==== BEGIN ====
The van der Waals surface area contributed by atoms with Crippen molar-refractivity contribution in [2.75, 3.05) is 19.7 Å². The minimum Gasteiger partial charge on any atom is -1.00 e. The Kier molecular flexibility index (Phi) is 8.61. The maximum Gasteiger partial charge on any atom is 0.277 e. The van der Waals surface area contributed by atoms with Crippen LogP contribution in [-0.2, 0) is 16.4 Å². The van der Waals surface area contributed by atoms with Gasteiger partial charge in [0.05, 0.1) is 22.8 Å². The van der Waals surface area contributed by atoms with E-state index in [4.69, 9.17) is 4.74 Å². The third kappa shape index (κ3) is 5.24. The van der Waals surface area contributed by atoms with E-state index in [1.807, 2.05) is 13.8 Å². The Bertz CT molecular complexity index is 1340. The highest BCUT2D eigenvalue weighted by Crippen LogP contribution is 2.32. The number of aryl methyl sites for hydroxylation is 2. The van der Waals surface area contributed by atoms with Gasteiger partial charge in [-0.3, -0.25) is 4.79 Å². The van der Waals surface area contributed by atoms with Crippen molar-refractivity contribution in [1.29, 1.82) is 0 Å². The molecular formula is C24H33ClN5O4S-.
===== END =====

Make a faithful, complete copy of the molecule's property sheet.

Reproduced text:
The van der Waals surface area contributed by atoms with Crippen molar-refractivity contribution in [2.75, 3.05) is 19.7 Å². The minimum Gasteiger partial charge on any atom is -1.00 e. The Kier molecular flexibility index (Phi) is 8.61. The maximum Gasteiger partial charge on any atom is 0.277 e. The van der Waals surface area contributed by atoms with Crippen LogP contribution in [-0.2, 0) is 16.4 Å². The van der Waals surface area contributed by atoms with Gasteiger partial charge in [0.05, 0.1) is 22.8 Å². The van der Waals surface area contributed by atoms with E-state index in [4.69, 9.17) is 4.74 Å². The third kappa shape index (κ3) is 5.24. The van der Waals surface area contributed by atoms with E-state index in [1.807, 2.05) is 13.8 Å². The Bertz CT molecular complexity index is 1340. The highest BCUT2D eigenvalue weighted by Crippen LogP contribution is 2.32. The number of aryl methyl sites for hydroxylation is 2. The van der Waals surface area contributed by atoms with Gasteiger partial charge in [-0.3, -0.25) is 4.79 Å². The van der Waals surface area contributed by atoms with Crippen molar-refractivity contribution in [1.29, 1.82) is 0 Å². The molecular formula is C24H33ClN5O4S-.